Establishing roles and responsibilities and helping each other out with different tasks that others may not be as well adapt in is a part of teamwork and learning new skills, and this was something that was missing from our development team. This wasn’t always the case but more often than not this would be evident.

What have we learnt from? And what will change next time?

Determine a Leader

Determining roles and responsibilities is going to be the first thing we organize when transitioning into our new teams for project 3. This will solve a lot of issues that have been occurring in the past. Having clear roles and responsibilities in place beside that of project lead, will have others taking the load of just one person. This will help everyone to know where to go and who to go to for what information.

Since receiving the brief for project 3 and being decided into a new team we have already determined roles and responsibilities, we have a rough schedule at this stage and it’s being added to constantly, and we have a clear and consistent calendar that shows availability. To help better inform the members of our team.

Scheduling and Calendar

Creating a personal work schedule and your team schedule is something that will happen early on, this will help clear your minds for the tasks at hand if all the planning is own in writing, this will also help you know what will need to be done, when to do it by, who will have it covered, and list for everyone be that team and collaborators to know where the project is at.

This will only be possible if a clear and well-structured schedule in place, this is something that has happen in the transitioning into project 3 our team has created a rough schedule and calendar that shows, tasks we need to tackle first, and a shared working calendar shows our week and availability so we can better plan tasks and the flow of the project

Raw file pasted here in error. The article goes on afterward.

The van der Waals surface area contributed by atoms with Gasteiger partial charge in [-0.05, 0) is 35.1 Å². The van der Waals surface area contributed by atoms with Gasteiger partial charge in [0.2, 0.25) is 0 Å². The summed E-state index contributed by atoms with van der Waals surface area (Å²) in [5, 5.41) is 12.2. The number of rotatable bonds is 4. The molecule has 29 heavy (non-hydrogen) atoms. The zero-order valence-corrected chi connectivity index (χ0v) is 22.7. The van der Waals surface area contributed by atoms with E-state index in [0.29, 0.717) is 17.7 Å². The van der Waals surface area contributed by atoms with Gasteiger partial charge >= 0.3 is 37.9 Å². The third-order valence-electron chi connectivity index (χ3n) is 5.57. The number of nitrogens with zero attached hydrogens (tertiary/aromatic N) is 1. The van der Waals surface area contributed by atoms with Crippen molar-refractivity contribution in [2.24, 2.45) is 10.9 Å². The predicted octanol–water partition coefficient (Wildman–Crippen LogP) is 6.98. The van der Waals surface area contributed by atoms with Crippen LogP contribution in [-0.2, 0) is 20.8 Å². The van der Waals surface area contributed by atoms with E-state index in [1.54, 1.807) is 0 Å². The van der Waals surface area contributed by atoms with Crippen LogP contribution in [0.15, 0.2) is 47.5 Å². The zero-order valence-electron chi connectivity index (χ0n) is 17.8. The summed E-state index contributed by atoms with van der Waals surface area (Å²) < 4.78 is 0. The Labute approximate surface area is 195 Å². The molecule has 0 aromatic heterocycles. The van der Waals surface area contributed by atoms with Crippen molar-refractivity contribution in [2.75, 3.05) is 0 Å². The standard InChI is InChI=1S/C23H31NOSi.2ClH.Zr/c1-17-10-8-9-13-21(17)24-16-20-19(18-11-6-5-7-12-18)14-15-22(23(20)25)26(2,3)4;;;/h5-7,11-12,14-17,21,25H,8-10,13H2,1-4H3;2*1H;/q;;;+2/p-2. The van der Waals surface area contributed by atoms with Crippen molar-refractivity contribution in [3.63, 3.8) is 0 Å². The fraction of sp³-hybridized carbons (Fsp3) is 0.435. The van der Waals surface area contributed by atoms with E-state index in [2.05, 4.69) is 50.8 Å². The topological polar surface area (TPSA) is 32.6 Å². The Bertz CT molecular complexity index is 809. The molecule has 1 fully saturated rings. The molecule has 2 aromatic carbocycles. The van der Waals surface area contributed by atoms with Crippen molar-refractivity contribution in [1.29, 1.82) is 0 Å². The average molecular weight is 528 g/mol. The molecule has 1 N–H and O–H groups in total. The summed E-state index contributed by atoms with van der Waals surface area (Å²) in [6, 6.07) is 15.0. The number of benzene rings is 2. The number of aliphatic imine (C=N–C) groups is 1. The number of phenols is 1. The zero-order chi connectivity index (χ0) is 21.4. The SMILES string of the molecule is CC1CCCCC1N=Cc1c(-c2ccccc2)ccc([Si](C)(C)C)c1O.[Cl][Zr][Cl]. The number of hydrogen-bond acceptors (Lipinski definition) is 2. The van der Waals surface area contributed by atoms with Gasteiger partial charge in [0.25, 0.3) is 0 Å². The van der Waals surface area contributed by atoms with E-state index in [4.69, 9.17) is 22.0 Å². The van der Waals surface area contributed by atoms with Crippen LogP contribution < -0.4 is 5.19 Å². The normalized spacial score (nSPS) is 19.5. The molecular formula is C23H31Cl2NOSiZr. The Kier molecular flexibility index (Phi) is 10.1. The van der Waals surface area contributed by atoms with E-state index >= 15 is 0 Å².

Communication

It’s important that clarity with your team is paramount , being aware of what others are working on and what is coming in a couple of day window will help everyone stay on top of the work load physical and mentally. Allowing for face to face meetings or establishing a set day and time each week where you will hold an online discussion is important, as you can establish upcoming tasks and check up on progression in these times.

Our team for project 3 have not discussed a day and time that this chat will be held, but now that we have all updated the teams working calendar we can start to see time slots where we are all available and we can start to discuss possibilities.